Links on the Saturated Fat Controversy

In February, the 2015 Dietary Guidelines Advisory Committee submitted the Scientific Report of the 2015 Dietary Guidelines Advisory Committee which gives recommendations to the U.S. Department of Health and Human Services (HHS) and the U.S. Department of Agriculture (USDA) for the upcoming Dietary Guidelines. The Advisory Report is not the final Dietary Guidelines.

Of note, the Advisory Committee removed the advice to reduce dietary cholesterol and the advice to include lean meat. Ginny Messina, RD wrote a good summary of what this means for animal advocacy in her article, The 2015 Dietary Guidelines: What Will They Mean for Vegans?

On February 20, the New York Times ran an opinion piece, The Government’s Bad Diet Advice, by Nina Teicholz. It’s the typical Weston Price-type, pro-animal-product piece, in the same vein as writings by Nina Planck (no, they are not the same person).

David L. Katz, MD, MPH wrote a fun response to Teicholz’s piece, We’re Fat and Sick and The Broccoli Did It!

And speaking of Dr. Katz, he recently wrote a thoughtful piece on the Paleo diet, Paleo for a Shrinking Planet?


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8 Responses to “Links on the Saturated Fat Controversy”

  1. Dan Says:

    Significantly off topic but are there any nutritional deficiency disorders that involve hyperpigmentation and coarsening of the skin over joints (and particularly those joints that get heavy use – in the hands and feet).

    I know that Addison’s Disease has something very similar in it, but that has nothing to do with nutrition!

  2. Jack Norris RD Says:

    Hi Dan,

    I’m not aware of anything like that. I wouldn’t be very common.

  3. Melissa Says:

    Dear Mr. Norris,

    Recently I was leafleting for Vegan Outreach and someone asked me if I had heard about the study that links a decrease in the intake with animal fats with a susceptibility to Alzheimer’s disease. He then asked me about the differences between “animals fat” and “plant fat”. I told him that I would get more information. Have you ever heard of the above study?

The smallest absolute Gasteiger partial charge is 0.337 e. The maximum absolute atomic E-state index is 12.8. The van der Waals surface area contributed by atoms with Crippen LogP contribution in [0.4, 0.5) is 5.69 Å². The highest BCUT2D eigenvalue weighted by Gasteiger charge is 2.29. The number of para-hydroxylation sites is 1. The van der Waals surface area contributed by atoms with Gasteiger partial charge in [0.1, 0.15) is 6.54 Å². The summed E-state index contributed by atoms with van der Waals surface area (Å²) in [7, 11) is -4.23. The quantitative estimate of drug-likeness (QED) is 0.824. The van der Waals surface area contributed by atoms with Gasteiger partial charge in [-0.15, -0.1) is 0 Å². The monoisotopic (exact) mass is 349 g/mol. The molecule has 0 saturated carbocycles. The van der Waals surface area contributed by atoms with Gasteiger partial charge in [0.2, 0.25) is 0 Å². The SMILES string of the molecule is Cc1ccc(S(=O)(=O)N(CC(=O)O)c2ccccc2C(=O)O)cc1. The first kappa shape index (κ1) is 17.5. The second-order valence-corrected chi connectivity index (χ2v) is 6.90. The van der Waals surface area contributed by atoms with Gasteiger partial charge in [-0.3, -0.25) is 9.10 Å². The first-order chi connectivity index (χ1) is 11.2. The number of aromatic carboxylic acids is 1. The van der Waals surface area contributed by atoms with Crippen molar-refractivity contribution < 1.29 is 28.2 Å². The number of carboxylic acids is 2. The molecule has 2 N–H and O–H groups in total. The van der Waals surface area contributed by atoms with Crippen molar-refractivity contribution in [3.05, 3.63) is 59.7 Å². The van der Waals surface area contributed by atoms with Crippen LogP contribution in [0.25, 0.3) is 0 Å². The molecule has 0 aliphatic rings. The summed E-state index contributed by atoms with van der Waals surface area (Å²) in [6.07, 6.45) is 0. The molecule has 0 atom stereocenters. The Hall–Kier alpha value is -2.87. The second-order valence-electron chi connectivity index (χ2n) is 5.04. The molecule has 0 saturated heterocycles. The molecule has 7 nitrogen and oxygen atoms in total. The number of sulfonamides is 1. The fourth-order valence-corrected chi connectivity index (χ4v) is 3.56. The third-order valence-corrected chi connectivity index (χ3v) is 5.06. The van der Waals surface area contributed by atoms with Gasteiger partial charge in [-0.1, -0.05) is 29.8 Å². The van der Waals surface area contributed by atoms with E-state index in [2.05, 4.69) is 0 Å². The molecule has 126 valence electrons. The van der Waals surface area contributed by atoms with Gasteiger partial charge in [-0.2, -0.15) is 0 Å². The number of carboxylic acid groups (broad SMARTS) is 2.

4. Jack Norris RD Says:

    Hi Melissa,

    As long as you get enough vitamin B12, a vegan diet should not lead to Alzheimer’s disease and might even be protective. Here are some short articles you might find interesting:

  5. Melissa Says:

    Much appreciated! I will take a look.

  6. Tom Says:

    This is an interesting area. However, AD takes a long time to develop and long-term randomised controlled trials are not feasible. Observational studies, on the other hand, are subject to confounding. There is therefore much opportunity for legitimate debate on the role of nutrition in the development of AD
    Low carbers and their ilk are frequently posting articles saying why animal fats should be protective. This appears to be merely wishful thinking on their part. I am not aware of any good studies showing that they are – although some observational studies suggest fish consumption may be protective because of marine omega 3 fats.

    There are however good quality observational studies that suggest that diets high in meat and animal fats are more likely to promote AD. These include the 7th Day Adventist studies (
    and a population based study from Poland which concluded:
    “Using factor analysis, we identified major eating patterns, one for Alzheimer’s patients and a different one for control group. The AD dietary pattern, FACTOR AD was characterized by a high intake of meat, butter, high-fat dairy products, eggs, and refined sugar, whereas the other pattern, (FACTOR C) was characterized by a high intake of grains and vegetables.”

    Hu in 2013 wrote a useful summary of current knowledge about nutrition and AD but effectively finds that more research is needed before firm conclusions can be reached.

  7. Melissa Says:

    Thanks again for your input here. Yes, it would seem that due to the longevity and of the disease would prove difficult for detailed “lifestyle” studies and how our choices throughout our life affect our susceptibility to Alzheimer’s Disease. For one I always side on the side of whole, plant based foods, they have done me well thus far! Also, it is my understanding that leading a life which allows for an active body/mind in some ways lessens the likelihood of AD, as well as many other diseases.

    Thanks again for all this information. I will take a look so that I have more answers the next time I go leafleting!

  8. Tom Says:

    Thanks Melissa. You might also want to watch Dr Greger’s very interesting videos on AD and diet.

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